5 Times Culture Vultures Tried to Claim Latino Food as Their Own

The culture vultures seem to take particular pride in “discovering” the foods we’ve been on for decades and even centuries – like the whole Nopal debacle

Photo: Unsplash/@creativeheadline

Photo: Unsplash/@creativeheadline

The culture vultures seem to take particular pride in “discovering” the foods we’ve been on for decades and even centuries – like the whole Nopal debacle. Like, we get it, our food is delicious and while I’m not opposed to non-Latinos enjoying or preparing our dishes, there is a more insidious side effect of creating “food trends” grounded in the traditions of disenfranchised and lower income communities – the primary example being the rising prices of dietary staples like avocados or the “gourmet” versions of our foods that take precious dollars from Latino run businesses.

There is also the issue of credit, every recipe represents decades of ancestral knowledge and I don’t have to tell you that every region and municipality has its own highly guarded and beloved specialties. So where is the line between appreciating and profiting off a culture without any type of regard for the very people who shape the culture? The fact is that Latinos are treated like second-class citizens and yet our food (which is already devalued and criminalized when cooked and sold on the street by Latinos) is fine. Other than the nopales “food trend” incident, here are five other times the culture vultures came for Latino food.


Last year two Portland women went to Puerto Nuevo, Mexico with the intent of “discovering” the best recipe for tortilla masa. They came back with what they’d learned and opened their own burrito cart on Cesar Chavez Blvd, okay cool.  But things took a turn when they actually admitted to spying on the women who did not want to share their recipe or preparation method. “They wouldn’t tell us too much about technique, but we were peeking into the windows of every kitchen, totally fascinated by how easy they made it look.” Who does that?! This threw gas on the dumpster fire that is the relationship white Portlanders have with their fellow residents of color. The women were accused of stealing a cultural tradition that was not theirs to profit from and the business eventually flopped.



You may remember when quinoa was declared a hot food trend in the early 2000’s. In this case it was not just one restaurant but the United States as a whole that became enamored with the idea of a “new” superfood. The “miracle grain of the Andes,” became so popular in the U.S. that the price of quinoa tripled. The questions about the benefits to the farmers in Bolivia and Peru are questionable. Some say farmers saw increases in wages as demand for the superfood grew, while others contested that the price hike meant the communities who’d relied on this substance for centuries were now no longer able to consume their own crop



Sounding like a weird midwestern club, the Corn Connection in Dallas, Texas took it upon themselves to show Mexican’s the “better way” to do elote cups, by making them more expensive. Not only that, the owner found himself in hot water when racist Instagram posts surfaced. He then blamed the whole thing on a “Mexican employee” he fired “several months ago” and then blamed another racist interaction on a different employee who he claimed wasn’t really an employee – she just had access to his company Instagram account for no reason apparently.  “I don’t have anything to be ashamed of, I’ve done nothing wrong. I didn’t post anything and would never say anything harmful to someone. A former employee said something that was in terribly bad taste – the guy who said it was Mexican. I don’t understand how it could have been racist if he is Mexican. He was just saying my cart is better than your cart” he told the Dallas Reporter. The post in question was about calling Mexican eloteros cart’s “Roach’n ass carts in front of Home Depot.” He also claims that he isn’t a cultural appropriator because he doesn’t know what that is and that he’s just selling elotes as a hobby.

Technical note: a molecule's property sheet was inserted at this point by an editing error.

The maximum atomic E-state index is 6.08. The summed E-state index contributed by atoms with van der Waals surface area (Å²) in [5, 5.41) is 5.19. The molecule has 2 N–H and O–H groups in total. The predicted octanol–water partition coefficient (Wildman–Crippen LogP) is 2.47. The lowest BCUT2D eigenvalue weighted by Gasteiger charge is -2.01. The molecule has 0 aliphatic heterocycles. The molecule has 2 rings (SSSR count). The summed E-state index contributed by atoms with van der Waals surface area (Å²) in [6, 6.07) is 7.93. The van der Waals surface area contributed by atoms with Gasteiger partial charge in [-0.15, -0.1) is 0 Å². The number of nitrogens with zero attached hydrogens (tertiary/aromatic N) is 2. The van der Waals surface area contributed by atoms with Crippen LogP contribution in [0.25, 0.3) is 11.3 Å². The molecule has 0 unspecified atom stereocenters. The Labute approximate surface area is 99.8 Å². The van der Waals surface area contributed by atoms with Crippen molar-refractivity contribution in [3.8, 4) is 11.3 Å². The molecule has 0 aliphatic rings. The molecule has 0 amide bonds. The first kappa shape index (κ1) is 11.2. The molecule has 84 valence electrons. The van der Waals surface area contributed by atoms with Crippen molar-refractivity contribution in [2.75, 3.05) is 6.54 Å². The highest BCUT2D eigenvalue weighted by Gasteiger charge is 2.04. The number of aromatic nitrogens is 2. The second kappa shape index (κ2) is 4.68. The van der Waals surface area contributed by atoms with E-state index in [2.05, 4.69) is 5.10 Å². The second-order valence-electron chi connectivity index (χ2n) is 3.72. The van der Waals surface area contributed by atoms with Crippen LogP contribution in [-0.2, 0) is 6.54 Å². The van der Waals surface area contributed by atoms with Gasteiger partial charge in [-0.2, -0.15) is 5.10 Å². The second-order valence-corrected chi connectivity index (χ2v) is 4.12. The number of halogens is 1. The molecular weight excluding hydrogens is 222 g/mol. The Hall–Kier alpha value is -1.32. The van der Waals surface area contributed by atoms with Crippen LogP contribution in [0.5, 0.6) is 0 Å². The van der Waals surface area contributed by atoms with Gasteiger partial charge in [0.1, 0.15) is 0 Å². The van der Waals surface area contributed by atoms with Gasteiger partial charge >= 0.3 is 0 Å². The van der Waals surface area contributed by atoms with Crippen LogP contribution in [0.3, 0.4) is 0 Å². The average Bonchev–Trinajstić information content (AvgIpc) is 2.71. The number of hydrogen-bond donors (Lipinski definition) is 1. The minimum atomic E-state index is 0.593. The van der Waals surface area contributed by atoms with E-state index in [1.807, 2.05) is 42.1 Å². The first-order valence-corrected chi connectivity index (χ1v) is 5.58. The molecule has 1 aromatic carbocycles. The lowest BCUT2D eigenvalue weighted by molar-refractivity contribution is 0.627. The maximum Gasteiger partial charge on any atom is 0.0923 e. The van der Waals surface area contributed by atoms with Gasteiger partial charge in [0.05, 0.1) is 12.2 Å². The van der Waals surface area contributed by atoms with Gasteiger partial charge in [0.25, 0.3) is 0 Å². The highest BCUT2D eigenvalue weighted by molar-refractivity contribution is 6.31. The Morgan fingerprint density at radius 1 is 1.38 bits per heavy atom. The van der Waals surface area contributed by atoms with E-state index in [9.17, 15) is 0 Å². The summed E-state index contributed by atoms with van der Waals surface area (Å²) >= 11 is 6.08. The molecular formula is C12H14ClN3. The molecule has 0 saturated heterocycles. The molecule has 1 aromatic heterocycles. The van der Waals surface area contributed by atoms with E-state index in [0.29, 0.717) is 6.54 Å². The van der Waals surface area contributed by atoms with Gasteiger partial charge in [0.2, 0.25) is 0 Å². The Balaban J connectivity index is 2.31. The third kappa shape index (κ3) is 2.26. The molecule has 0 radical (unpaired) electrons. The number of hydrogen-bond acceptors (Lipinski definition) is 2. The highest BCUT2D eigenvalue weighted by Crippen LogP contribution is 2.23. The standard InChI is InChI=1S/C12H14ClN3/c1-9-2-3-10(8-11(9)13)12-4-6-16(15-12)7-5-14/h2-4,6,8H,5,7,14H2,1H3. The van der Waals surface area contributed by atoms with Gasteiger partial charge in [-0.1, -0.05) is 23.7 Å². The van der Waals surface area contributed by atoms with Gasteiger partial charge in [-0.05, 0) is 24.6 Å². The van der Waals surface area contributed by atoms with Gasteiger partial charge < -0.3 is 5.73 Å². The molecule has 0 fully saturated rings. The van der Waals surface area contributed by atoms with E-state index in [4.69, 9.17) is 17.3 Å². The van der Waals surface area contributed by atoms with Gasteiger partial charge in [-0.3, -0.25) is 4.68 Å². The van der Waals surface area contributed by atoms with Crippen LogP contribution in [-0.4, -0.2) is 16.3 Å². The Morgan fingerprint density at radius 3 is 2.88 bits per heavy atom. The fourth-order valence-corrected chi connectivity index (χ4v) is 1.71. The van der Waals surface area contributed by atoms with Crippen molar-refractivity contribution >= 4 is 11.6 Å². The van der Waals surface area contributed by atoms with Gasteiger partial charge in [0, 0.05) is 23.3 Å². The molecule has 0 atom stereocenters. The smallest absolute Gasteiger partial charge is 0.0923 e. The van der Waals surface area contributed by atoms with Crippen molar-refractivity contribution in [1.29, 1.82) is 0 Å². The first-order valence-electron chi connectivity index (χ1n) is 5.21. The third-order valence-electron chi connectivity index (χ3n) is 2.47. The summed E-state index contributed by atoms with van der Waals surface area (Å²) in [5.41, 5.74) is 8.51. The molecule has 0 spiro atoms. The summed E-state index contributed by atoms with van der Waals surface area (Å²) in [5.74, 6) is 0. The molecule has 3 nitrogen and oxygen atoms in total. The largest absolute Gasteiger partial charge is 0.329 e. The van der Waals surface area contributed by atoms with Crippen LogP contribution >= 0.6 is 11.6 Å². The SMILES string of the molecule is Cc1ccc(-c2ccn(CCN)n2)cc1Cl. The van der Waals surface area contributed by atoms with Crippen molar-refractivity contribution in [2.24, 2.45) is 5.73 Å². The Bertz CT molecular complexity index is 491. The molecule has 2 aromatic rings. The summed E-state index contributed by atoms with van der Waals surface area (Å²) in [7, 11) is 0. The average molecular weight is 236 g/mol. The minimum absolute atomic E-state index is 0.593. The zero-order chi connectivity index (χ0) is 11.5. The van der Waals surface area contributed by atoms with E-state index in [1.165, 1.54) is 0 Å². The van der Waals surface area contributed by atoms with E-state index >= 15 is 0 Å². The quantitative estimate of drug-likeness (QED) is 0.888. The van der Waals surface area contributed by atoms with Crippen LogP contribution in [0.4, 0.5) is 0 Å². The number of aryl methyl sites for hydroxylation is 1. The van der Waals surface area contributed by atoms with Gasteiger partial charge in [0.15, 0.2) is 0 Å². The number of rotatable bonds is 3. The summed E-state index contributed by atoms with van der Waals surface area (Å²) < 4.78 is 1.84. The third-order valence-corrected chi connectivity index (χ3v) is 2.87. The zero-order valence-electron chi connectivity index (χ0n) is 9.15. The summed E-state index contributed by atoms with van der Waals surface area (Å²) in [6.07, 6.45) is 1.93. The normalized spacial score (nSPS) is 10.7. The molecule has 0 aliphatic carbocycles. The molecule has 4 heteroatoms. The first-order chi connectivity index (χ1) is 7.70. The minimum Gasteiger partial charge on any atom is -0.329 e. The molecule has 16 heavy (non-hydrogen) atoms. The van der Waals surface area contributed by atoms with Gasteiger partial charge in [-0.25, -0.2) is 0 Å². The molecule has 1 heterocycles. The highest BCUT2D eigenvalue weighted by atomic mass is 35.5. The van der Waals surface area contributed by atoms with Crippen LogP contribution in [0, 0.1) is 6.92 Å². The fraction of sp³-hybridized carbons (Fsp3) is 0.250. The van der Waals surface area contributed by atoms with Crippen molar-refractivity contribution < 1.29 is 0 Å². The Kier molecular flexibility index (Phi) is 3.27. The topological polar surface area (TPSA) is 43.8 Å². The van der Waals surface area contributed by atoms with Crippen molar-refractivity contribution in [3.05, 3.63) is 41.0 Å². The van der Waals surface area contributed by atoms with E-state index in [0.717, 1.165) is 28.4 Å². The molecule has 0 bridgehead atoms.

Aguas Frescas

San Diegan Jenny Niezgoda began a Kickstarter campaign to open a “Mexican inspired Juice bar” in – you guessed it – a Chicano neighborhood, Barrio Logan. Going to your local frutería and getting fresh fruit, jugos y aguas frescas is a part of life for Latinos. We were juicing before it was cool. But it seems like gentrification and egregiously insensitive business practices go hand in hand. In this case, the Kickstarter never got off the ground after the community got involved. Barrio Logan has a long history of fighting gentrification and protecting its residents from outsiders coming in and trying to profit off the neighborhood.



I’ve always felt a little salty when I’ve seen tacos being rebranded simply because taqueros are such a cultural staple, especially here in L.A. This of course isn’t the first or last example, but as many have noted Bryan McMillan aka the “white boy”  from LA’s White Boy Tacos has been celebrated and embraced as an entrepreneur while literally standing next to a Latino who gets looked down on and arrested for doing the same damn thing. In Los Angeles street vending is the most popular form of accessible entrepreneurship. And although legislation was recently passed in favor of limiting arrests, there are still stiff fines, confiscation, and building owners who keep pushing for dominion over public sidewalks. At one point McMillan did have his cart confiscated, but his face made Los Angeles EATER while street cart vendors all over L.A. are having their livelihoods taken from them without so much as a peep.

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Cultural Appropriation elotes food appropriation quinoa tacos
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